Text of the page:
Report: Rimini public prosecutor believes Pantani may have been murdered

Don’t miss out on the latest CyclingTips updates.

Jump To Comments

Over a decade after the 1998 Giro d’Italia and Tour de France champion Marco Pantani was found dead in a hotel room in Rimini, the public prosecutor from that town has reopened the case amid claims that the rider was murdered.

According to La Gazzetta dello Sport, Pantani might not have taken an overdose of cocaine, as has long been believed, but rather could have been forced to take huge quantities of the substance and to have succumbed as a result.

The public prosecutor now suspects that the 34 year old might have been beaten and forced to drink cocaine while in the hotel room. Pantani’s family has long claimed foul play took place; according to a Professor Avato, the large amounts of the drug found in the rider’s body were only possible to achieve if the substance had been diluted in water.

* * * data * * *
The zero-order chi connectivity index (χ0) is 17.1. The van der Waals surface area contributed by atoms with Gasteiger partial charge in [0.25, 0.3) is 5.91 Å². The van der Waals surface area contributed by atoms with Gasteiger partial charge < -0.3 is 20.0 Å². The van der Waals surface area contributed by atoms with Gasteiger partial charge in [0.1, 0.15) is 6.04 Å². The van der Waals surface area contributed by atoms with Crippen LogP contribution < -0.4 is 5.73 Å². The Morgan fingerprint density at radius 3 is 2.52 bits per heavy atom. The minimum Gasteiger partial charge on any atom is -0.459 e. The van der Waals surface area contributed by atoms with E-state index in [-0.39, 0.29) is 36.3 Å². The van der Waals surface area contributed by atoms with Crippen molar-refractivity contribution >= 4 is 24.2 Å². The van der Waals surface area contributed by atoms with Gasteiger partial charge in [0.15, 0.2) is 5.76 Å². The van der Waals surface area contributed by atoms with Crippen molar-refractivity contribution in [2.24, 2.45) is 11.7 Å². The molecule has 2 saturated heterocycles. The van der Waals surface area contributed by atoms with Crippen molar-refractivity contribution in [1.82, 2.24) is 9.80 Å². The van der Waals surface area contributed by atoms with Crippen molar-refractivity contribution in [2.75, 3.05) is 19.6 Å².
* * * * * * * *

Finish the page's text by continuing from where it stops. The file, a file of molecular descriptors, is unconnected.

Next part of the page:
Pantani won the Giro and Tour in 1998 and looked set to take the 1999 Giro, but was ejected from the race due to a haematocrit above the permitted maximum of 50%.

While he could have returned to racing after 15 days, he did not do so and missed the defence of his Tour title. He began using cocaine and while he was able to return in 2000 and win two stages in that year’s Tour, his career went downhill and he quit the sport in 2003.

Suffering from cocaine addiction, Pantani was found dead in a hotel room in Rimini on February 14 2004. It was long held that he had taken an overdose, but this latest news suggests there may be more to the case than was initially found.

In 2008 Fabio Carlino was convicted of supplying Pantani with the cocaine which killed him. He was sentenced to 4 years 6 months in prison, was fined €19,000 and was ordered to pay Pantani’s family compensation of €300,000.

However the conviction was overturned in 2011, with the court’s prosecutor general Oscar Cedrangolo saying that the excessive media publicity around the case had led to what he termed an “excessive attribution of responsibility” to Carlino and the other defendants.

It remains to be seen if the Rimini public prosecutor will be able to link the supposed murder to these or any other individuals.

Editors' Picks